Lauri Giesen
Lauri Giesen Feb 28, 2018

How community banks can mobilize for mobile payments

When the senior executives at Citizens Bank of Edmond, Oklahoma first considered signing up for Apple Pay nearly three years ago, the scenario resembled that faced by other community and mid-sized banks: lots of obstacles ahead.

Not many retailers accepted Apple Pay—or similar mobile point-of-sale services—just yet. For starters, he upfront cost was high. Nor did the bank’s payment processor didn’t have much experience in connecting to Apple. And frankly, the bank needed to focus its financial and personnel resources to other pressing issues beyond mobile payment.

“It was very costly to get started and we were only the second bank with our processor to go live,” explains Chelsea Bradshaw, the bank’s operations officer.

Still, Citizens Bank of Edmond executive believed that programs such as Apple Pay were important to the bank’s future. If it lacked them, the bank risked alienating customers ready to pay for goods via smartphone.

“Long term, we knew we needed to do this,” Bradshaw says.

Thus arises a pointed problem: While most big banks are aggressively developing strong mobile programs, few smaller banks have taken that approach. Many still lack remote deposit capture, for example—often a precursor for POS mobile apps. And that places them behind the eight ball when it comes to adopting Apple Pay and similar wallet technologies.

“If banks are not having success with mobile check deposit and mobile alert services, there’s no reason to believe that they will be successful in moving ahead with mobile POS (point of sale),” says James Van Dyke, CEO of San Francisco-based Futurion, a consulting firm that advises financial service providers on digital services.

In the case of Citizens Bank, challenges came despite a vigorous, trailblazing effort. It began an expensive and sometimes trying process in 2015 to get up and running early the following year. Then came an odd hurdle, more nagging than anything else: Apple Pay would bill the bank a one-time fee of $10,000 if there were BIN (Bank Identification Number) lots with fewer than 1,000 transactions per month.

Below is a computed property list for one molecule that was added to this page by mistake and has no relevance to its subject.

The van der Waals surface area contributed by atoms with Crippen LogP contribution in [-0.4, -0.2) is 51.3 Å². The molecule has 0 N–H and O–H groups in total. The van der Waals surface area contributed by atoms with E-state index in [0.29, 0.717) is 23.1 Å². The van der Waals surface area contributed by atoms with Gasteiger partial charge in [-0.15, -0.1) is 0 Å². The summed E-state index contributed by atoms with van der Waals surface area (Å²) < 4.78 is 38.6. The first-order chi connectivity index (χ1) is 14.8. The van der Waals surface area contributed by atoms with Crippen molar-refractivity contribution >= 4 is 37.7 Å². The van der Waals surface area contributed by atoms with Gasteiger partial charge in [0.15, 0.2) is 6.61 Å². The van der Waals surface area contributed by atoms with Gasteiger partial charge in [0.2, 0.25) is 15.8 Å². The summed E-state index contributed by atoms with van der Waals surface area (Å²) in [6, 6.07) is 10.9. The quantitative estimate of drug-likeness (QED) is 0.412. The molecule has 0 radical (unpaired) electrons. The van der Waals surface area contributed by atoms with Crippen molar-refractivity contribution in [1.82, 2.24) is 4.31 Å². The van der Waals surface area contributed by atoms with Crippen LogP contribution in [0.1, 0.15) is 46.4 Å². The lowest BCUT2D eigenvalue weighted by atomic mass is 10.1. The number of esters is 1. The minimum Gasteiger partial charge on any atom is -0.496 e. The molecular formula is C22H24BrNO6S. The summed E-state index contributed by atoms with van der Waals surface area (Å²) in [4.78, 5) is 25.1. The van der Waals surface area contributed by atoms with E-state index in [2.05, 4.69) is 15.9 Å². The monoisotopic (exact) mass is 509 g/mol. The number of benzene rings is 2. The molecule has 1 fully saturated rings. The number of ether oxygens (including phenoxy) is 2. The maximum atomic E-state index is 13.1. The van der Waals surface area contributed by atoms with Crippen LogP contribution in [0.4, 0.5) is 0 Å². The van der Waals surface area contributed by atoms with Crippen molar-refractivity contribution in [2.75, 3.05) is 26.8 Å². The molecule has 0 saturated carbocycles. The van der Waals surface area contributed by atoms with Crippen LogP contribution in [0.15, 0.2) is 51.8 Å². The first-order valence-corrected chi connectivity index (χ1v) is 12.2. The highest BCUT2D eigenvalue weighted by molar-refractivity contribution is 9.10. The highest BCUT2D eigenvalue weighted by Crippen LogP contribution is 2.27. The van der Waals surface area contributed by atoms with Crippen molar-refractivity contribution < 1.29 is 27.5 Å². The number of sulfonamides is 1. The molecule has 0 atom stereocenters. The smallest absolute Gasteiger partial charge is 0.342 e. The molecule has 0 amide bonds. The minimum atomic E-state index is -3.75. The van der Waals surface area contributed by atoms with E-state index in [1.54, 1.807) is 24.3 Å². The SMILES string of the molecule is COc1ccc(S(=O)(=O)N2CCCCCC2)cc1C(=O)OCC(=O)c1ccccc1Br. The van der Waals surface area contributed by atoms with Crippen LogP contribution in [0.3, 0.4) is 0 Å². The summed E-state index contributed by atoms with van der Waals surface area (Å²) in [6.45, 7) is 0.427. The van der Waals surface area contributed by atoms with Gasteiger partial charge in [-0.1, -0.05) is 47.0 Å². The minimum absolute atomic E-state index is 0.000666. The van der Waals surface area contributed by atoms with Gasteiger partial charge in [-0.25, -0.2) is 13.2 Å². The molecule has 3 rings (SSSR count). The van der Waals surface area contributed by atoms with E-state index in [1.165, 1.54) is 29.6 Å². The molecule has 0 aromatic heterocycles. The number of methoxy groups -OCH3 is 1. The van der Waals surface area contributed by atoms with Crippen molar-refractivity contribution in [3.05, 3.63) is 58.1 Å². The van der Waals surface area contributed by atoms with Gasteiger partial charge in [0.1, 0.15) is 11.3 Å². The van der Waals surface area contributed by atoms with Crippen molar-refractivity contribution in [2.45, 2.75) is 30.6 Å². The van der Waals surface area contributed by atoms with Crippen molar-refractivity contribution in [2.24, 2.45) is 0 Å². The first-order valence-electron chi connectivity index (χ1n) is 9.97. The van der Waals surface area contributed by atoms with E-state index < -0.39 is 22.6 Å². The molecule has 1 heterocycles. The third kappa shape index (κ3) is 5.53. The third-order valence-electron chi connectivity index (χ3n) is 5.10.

If every Citizens Bank credit card fell within the same BIN lot, it would’ve been no big deal. But because the bank offers several affinity card programs, it separates the different types so it can track usage.

But persistence has paid off—literally. Today the Oklahoma bank has about 336 of its 4,000 issued credit cards signed up for Apple Pay. The bank expects to enter the Samsung Pay mobile payment program later this year.

While several hundred cards aren’t big numbers, Bradshaw says many of those customers want Apple or Samsung Pay capability. “We believe some customers chose their banks based on the payment products offered—and payments is very important to us,” she says.

And while some might stereotype Apple Pay users tech-savvy millennials, Bradshaw says participating customers represent a broad age range: “The average age of our bank customers is between 45 and 50 and we’re seeing older adults use mobile payment as well.”

Yet other community banks don’t share Citizens’ forward-looking approach, Van Dyke says.

“I talk with a lot of credit unions and community banks and I’m very concerned about their lack of focus on mobile banking and payments,” he says. “Because of their reactive stance, very few are achieving much success.”

Van Dyke believes that is a mistake. “Banks need to understand that mobile POS is going to be an important battleground,” he contends. “Customers using mobile apps at places such as Starbucks will expect their banks to offer the same service.”

“There is,” he concludes, “no going back.”